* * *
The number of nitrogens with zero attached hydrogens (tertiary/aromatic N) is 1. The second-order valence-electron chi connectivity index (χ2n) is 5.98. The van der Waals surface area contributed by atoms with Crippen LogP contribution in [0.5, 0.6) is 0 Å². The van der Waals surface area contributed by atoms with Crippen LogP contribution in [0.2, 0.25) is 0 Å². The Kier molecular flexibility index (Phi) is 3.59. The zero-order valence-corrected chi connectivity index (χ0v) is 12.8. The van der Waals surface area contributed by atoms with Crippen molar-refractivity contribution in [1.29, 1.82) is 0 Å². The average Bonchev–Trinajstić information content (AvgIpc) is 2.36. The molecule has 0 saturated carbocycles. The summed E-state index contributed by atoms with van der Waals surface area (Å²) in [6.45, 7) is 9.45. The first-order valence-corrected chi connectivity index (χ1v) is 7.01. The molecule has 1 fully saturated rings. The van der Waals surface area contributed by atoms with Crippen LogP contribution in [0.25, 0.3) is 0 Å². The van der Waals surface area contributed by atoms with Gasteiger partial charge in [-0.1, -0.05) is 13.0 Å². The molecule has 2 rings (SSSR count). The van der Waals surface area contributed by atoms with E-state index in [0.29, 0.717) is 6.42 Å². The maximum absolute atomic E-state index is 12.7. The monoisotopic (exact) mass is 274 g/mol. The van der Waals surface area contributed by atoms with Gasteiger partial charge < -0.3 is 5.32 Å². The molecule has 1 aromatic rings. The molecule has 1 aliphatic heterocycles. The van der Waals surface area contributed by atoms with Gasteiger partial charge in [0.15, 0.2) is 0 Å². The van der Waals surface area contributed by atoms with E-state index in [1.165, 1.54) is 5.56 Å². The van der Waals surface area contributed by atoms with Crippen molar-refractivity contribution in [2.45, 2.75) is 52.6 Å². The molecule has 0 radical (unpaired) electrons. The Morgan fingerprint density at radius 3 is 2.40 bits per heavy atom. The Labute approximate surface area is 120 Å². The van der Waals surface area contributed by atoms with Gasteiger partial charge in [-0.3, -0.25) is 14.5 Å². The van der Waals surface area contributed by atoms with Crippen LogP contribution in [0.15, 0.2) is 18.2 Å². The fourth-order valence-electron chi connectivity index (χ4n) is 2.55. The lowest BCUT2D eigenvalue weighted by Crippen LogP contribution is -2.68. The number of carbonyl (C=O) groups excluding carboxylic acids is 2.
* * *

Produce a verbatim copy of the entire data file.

The number of nitrogens with zero attached hydrogens (tertiary/aromatic N) is 1. The second-order valence-electron chi connectivity index (χ2n) is 5.98. The van der Waals surface area contributed by atoms with Crippen LogP contribution in [0.5, 0.6) is 0 Å². The van der Waals surface area contributed by atoms with Crippen LogP contribution in [0.2, 0.25) is 0 Å². The Kier molecular flexibility index (Phi) is 3.59. The zero-order valence-corrected chi connectivity index (χ0v) is 12.8. The van der Waals surface area contributed by atoms with Crippen molar-refractivity contribution in [1.29, 1.82) is 0 Å². The average Bonchev–Trinajstić information content (AvgIpc) is 2.36. The molecule has 0 saturated carbocycles. The summed E-state index contributed by atoms with van der Waals surface area (Å²) in [6.45, 7) is 9.45. The first-order valence-corrected chi connectivity index (χ1v) is 7.01. The molecule has 1 fully saturated rings. The van der Waals surface area contributed by atoms with Crippen LogP contribution in [0.25, 0.3) is 0 Å². The van der Waals surface area contributed by atoms with Gasteiger partial charge in [-0.1, -0.05) is 13.0 Å². The molecule has 2 rings (SSSR count). The van der Waals surface area contributed by atoms with E-state index in [0.29, 0.717) is 6.42 Å². The maximum absolute atomic E-state index is 12.7. The monoisotopic (exact) mass is 274 g/mol. The van der Waals surface area contributed by atoms with Gasteiger partial charge < -0.3 is 5.32 Å². The molecule has 1 aromatic rings. The molecule has 1 aliphatic heterocycles. The van der Waals surface area contributed by atoms with Gasteiger partial charge in [0.15, 0.2) is 0 Å². The van der Waals surface area contributed by atoms with E-state index in [1.165, 1.54) is 5.56 Å². The van der Waals surface area contributed by atoms with Crippen molar-refractivity contribution in [2.45, 2.75) is 52.6 Å². The molecule has 0 radical (unpaired) electrons. The Morgan fingerprint density at radius 3 is 2.40 bits per heavy atom. The Labute approximate surface area is 120 Å². The van der Waals surface area contributed by atoms with Gasteiger partial charge in [-0.3, -0.25) is 14.5 Å². The van der Waals surface area contributed by atoms with Crippen LogP contribution in [0.15, 0.2) is 18.2 Å². The fourth-order valence-electron chi connectivity index (χ4n) is 2.55. The lowest BCUT2D eigenvalue weighted by Crippen LogP contribution is -2.68. The number of carbonyl (C=O) groups excluding carboxylic acids is 2.